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I have an OpenGL application that uses a lot of texture memory. While the texture is stored in the system memory, that texture memory is not part of my application process memory.

When this application is ported to D3D and the textures are uploaded to the D3DPOOL_MANAGED pool, the process memory increases proportional to the texture memory and the application crashes due to running out of memory (while in OpenGL, even though the overall system memory utilization has greatly increased, the process memory is still low)

I don't want to have to switch to D3DPOOL_DEFAULT, since the I would have to reload all textures when the device is reset. Is there a workable solution to get my D3D9 application to put the system texture memory somewhere else beside my process, similar to OpenGL?

EDIT: So I just learned about IDirect3DDevice9Ex. Turns out using this interface instead of IDirect3DDevice9 make DirectX work exactly like opengl in terms of texture memory (system memory goes up proportional to my texture usage, but not the process memory). So this is an option for me. However I would still like to know if there are any options since IDirect3DDevice9Ex doesn't work on XP.

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  • \$\begingroup\$ What metrics are you using to profile the memory usage of your projects? The task manager doesn't show you everything by default (and OpenGL can store texture data in system memory). \$\endgroup\$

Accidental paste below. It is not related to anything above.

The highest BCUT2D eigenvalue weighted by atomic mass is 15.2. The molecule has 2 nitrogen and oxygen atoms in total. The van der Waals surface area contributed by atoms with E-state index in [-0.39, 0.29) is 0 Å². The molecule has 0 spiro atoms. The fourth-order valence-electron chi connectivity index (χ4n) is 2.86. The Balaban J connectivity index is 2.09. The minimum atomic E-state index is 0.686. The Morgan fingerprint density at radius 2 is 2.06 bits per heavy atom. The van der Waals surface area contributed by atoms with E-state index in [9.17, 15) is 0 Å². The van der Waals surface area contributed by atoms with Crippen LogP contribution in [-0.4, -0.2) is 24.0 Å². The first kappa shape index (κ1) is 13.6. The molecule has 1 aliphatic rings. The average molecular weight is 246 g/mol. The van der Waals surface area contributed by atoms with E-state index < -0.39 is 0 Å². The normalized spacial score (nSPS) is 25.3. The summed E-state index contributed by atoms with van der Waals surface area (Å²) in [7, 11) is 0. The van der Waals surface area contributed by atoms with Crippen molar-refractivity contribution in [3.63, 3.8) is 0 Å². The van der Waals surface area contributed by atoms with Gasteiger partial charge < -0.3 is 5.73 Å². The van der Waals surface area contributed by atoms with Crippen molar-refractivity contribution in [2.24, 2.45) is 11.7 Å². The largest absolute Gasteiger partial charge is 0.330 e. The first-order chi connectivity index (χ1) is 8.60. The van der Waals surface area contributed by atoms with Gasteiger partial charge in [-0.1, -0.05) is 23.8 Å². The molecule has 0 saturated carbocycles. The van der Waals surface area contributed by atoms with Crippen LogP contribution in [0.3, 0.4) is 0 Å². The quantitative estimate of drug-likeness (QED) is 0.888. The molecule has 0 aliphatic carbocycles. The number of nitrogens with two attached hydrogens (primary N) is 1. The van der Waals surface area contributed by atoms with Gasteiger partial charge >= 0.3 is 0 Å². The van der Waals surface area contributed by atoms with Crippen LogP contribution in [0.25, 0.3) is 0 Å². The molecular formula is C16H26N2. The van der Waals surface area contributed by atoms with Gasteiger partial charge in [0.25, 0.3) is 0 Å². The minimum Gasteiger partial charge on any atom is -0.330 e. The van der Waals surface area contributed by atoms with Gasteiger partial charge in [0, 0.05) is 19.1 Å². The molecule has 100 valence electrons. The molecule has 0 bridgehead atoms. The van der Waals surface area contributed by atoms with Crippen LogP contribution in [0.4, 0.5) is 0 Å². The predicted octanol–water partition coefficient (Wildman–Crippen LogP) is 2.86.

– user1430
    Dec 4, 2013 at 21:15
  • \$\begingroup\$ I'm using the task manager. I agree that OpenGL is storing texture data in system memory. In the opengl application, the system memory goes way up by gigabytes, but not the process. In the dx9 app, both system memory and process apps go up by gigabytes. \$\endgroup\$
    – default
    Dec 4, 2013 at 21:19
  • \$\begingroup\$ You're probably not looking at the right memory metric in the task manager then. OpenGL and D3D probably do use different places in memory for system-backed resources, but you probably won't see anything in the task manager until you enable the correct column. But this is a bit of digression from your real question I guess. \$\endgroup\$
    – user1430
    Dec 4, 2013 at 21:21

3 Answers 3

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If you don't want your textures backed by system memory, don't use D3DPOOL_MANAGED. Use some other member of the D3DPOOL enumeration (and change your code accordingly).

Generally this means choosing D3DPOOL_DEFAULT and handling device resets. You don't really have many other options, that's just how D3D9 works. If you can tolerate IDirect3DDevice9Ex, that will change your lost device behavior (see here and here), but also note that you cannot use D3DPOOL_MANAGED at all with IDirect3DDevice9Ex.

You might also consider the more drastic step of moving to D3D 10+ (but that will also cost you XP support).

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If you're okay with using D3D9Ex which is Vista+ only then you should have absolutely zero reasons not to just using D3D11 (don't bother with 10; there are no systems that support 10 that don't support 11 if up-to-date service packs are installed). You can use a lower feature level in D3D11 so your game will still run on older hardware.

Note that according to the Steam Hardware Survey, only around 6.4% of users are even running XP (it confusingly also states that 14% of users have a DX10/11 capable GPU and are running on XP). XP can be considered a relic if you're targeting North America. Some other markets still have much higher XP installation rates but they also tend to have older hardware.

So far as actually answering directly your question: no. D3D requires that memory be managed in your process space or not at all. If it's not managed then you must deal with lost device.